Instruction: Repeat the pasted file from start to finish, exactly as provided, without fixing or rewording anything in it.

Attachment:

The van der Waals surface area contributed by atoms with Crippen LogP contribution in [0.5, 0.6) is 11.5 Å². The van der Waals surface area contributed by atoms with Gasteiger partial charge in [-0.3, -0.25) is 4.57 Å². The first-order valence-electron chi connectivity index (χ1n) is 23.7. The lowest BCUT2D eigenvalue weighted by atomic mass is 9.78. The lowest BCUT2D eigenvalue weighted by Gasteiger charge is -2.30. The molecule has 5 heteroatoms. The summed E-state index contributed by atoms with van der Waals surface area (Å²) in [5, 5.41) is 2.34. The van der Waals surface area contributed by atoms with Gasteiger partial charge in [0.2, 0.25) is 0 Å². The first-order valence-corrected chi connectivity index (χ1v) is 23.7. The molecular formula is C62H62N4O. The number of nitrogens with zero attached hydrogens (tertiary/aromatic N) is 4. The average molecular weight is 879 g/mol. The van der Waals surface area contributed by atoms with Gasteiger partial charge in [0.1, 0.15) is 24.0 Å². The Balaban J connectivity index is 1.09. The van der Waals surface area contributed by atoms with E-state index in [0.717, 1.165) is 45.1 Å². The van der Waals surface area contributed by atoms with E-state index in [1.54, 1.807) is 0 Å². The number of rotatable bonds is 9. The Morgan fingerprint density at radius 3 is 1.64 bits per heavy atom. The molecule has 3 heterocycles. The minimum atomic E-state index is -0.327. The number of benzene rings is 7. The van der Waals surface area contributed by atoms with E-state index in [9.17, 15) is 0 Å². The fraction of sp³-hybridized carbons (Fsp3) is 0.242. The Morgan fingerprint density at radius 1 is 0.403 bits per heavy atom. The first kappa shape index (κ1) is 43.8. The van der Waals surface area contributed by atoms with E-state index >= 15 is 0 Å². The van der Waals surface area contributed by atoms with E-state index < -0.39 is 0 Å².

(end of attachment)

The van der Waals surface area contributed by atoms with Crippen LogP contribution in [0.5, 0.6) is 11.5 Å². The van der Waals surface area contributed by atoms with Gasteiger partial charge in [-0.3, -0.25) is 4.57 Å². The first-order valence-electron chi connectivity index (χ1n) is 23.7. The lowest BCUT2D eigenvalue weighted by atomic mass is 9.78. The lowest BCUT2D eigenvalue weighted by Gasteiger charge is -2.30. The molecule has 5 heteroatoms. The summed E-state index contributed by atoms with van der Waals surface area (Å²) in [5, 5.41) is 2.34. The van der Waals surface area contributed by atoms with Gasteiger partial charge in [0.2, 0.25) is 0 Å². The first-order valence-corrected chi connectivity index (χ1v) is 23.7. The molecular formula is C62H62N4O. The number of nitrogens with zero attached hydrogens (tertiary/aromatic N) is 4. The average molecular weight is 879 g/mol. The van der Waals surface area contributed by atoms with Gasteiger partial charge in [0.1, 0.15) is 24.0 Å². The Balaban J connectivity index is 1.09. The van der Waals surface area contributed by atoms with E-state index in [0.717, 1.165) is 45.1 Å². The van der Waals surface area contributed by atoms with E-state index in [1.54, 1.807) is 0 Å². The number of rotatable bonds is 9. The Morgan fingerprint density at radius 3 is 1.64 bits per heavy atom. The molecule has 3 heterocycles. The minimum atomic E-state index is -0.327. The number of benzene rings is 7. The van der Waals surface area contributed by atoms with E-state index in [9.17, 15) is 0 Å². The fraction of sp³-hybridized carbons (Fsp3) is 0.242. The Morgan fingerprint density at radius 1 is 0.403 bits per heavy atom. The first kappa shape index (κ1) is 43.8. The van der Waals surface area contributed by atoms with E-state index >= 15 is 0 Å². The van der Waals surface area contributed by atoms with E-state index < -0.39 is 0 Å².